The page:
GOLDEN VALLEY 






















Golden Valley S. 


. 922 


3 


325.4 











1 


2 








TOTAL- 


922 


3 


325.4 











1 


2 








GRANITE 






















Granite S. 0.* 


2576 


91* 


3532.6* 


1 


1 


1 


3 


20 


55 


2 


TOTAL- 


2576 


91* 


3532.6* 


1 


1 


1 


3 


20 


55 


2 


HILL 






















Hill S. 0. 


7536 


189 


2508.0 





3 


2 


2 


41 


123 


18 


Havre 


10315 


705 


6834.7 





3 





8 


36 


625 


33 


TOTAL- 


17851 


894 


5008.1 





6 


2 


10 


77 


748 


51 


JEFFERSON 






















Jefferson S. 0. 


5796 


XXX 


XXX 


XXX 


XXX 


XXX 


XXX 


XXX 


XXX 


XXX 


Boulder 


1330 


XXX 


XXX 


XXX 


XXX 


XXX 


XXX 


XXX 


XXX 


XXX 


TOTAL- 


8026 





XXX 























JUDITH BASIN 






















Judith Basin S. 0. 


2307 


XXX 


XXX 


XXX 


XXX 


XXX 


XXX 


XXX 


XXX 


XXX 


TOTAL- 


2307 





XXX 























LAKE 






















Lake S. 0. 


15605 


354 


2268.5 





10 


1 


19 


80 


209 


35 


Poison 


3319 


291 


8767.7 


1 





2 


8 


54 


212 


14 


Ronan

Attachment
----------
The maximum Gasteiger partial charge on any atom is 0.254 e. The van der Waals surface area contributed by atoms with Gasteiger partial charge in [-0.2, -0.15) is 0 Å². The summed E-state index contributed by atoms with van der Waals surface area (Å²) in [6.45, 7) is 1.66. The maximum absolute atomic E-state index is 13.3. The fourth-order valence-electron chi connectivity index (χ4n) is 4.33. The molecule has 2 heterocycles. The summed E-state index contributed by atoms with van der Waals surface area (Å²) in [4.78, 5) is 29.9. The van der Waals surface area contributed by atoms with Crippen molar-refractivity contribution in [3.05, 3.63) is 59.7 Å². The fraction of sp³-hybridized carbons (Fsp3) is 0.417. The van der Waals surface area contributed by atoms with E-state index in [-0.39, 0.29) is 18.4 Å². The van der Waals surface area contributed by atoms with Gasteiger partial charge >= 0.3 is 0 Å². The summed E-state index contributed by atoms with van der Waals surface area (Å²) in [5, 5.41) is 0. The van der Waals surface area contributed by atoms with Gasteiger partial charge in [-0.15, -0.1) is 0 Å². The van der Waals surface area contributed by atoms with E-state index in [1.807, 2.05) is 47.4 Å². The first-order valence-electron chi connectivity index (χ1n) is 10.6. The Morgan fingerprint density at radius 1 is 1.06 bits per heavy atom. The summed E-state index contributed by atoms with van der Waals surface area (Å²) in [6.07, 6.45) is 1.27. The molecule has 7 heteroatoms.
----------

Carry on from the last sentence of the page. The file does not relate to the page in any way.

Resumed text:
1564 


87 


5562.7 








1 


3 


8 


70 


5 


St. Ignatius 


786 


31 


3944.0 





1 





1 


4 


24 


1 


TOTAL- 


21274 


763 


3586.5 


1 


11 


4 


31 


146 


515 


55 


LEWIS & CLARK 






















Lewis & Clark S 


21627 


509 


2353.5 


1 


4 


2 


29 


110 


331 


32 


Helena 


24843 


1949 


7845.3 


1 


6 


5 


92 


224 


1520 


101 


East Helena 


1555 


XXX 


XXX 


XXX 


XXX 


XXX 


XXX 


XXX 


XXX 


XXX 


TOTAL- 


48025 


2458* 


5118.2* 


2 


10 


7 


121 


334 


1851 


133 


LIBERTY 






















Liberty S. 0. 


2320 


XXX 


XXX 


XXX 


XXX 


XXX 


XXX 


XXX 


XXX 


XXX 


TOTAL- 


2320 





XXX 























LINCOLN 






















Lincoln S. 0. 


15658 


598 


3819.1 











24 


113 


434 


27 


Eureka* 


1054 


92* 


8767.7* 











2 


1 


19 


1 


Troy 


963 


XXX 


XXX 


XXX 


XXX 


XXX 


XXX 


XXX 


XXX 


XXX 


TOTAL- 


17675 


690* 


3903.8* 











26 


114 


453 


28 



FOOTNOTE: XXX-Agency did not report crime statistics to the MT Board of Crime ControL 



17 



TABLE 8 

MAJOR OFFENSES REPORTED 

BY INDIVIDUAL AGENCIES (CONTINUED) 





1991 


CRIME 


CRIME 














MV 


COUNTY AND AGENCY POP 


INDEX 


RATE 


HOMICIDE 


RAPE 


ROBBERY 


ASSAULT 


BURGLARY 


LARCENY 


THEFT 






• >■•«*«« 


















MCCONE 






















McCone S. 0. 


2301 


15 


651.9 














2 


12 


1 


TOTAL-- 


2301 


15 


651.9 














2 


12 


1 


MADISON 






















Madison S. 0. 


6055 


147 


2427.7 








3 


4 


37 


95 


8 


TOTAL-- 


6055 


147 


2427.7 








3 


4 


37 


95 


8 


MEAGHER 






















Meagher S. 0. 


1839 


XXX 


XXX 


XXX 


XXX 


XXX 


XXX 


XXX 


XXX 


XXX 


TOTAL- 


1839 





XXX 























MINERAL 






















Mineral S. 0. 


3352 


229 


6831.7 





3 


2 


17 


74 


111 


22 


TOTAL- 


3352 


229 


6831.7 





3 


2 


17 


74 


111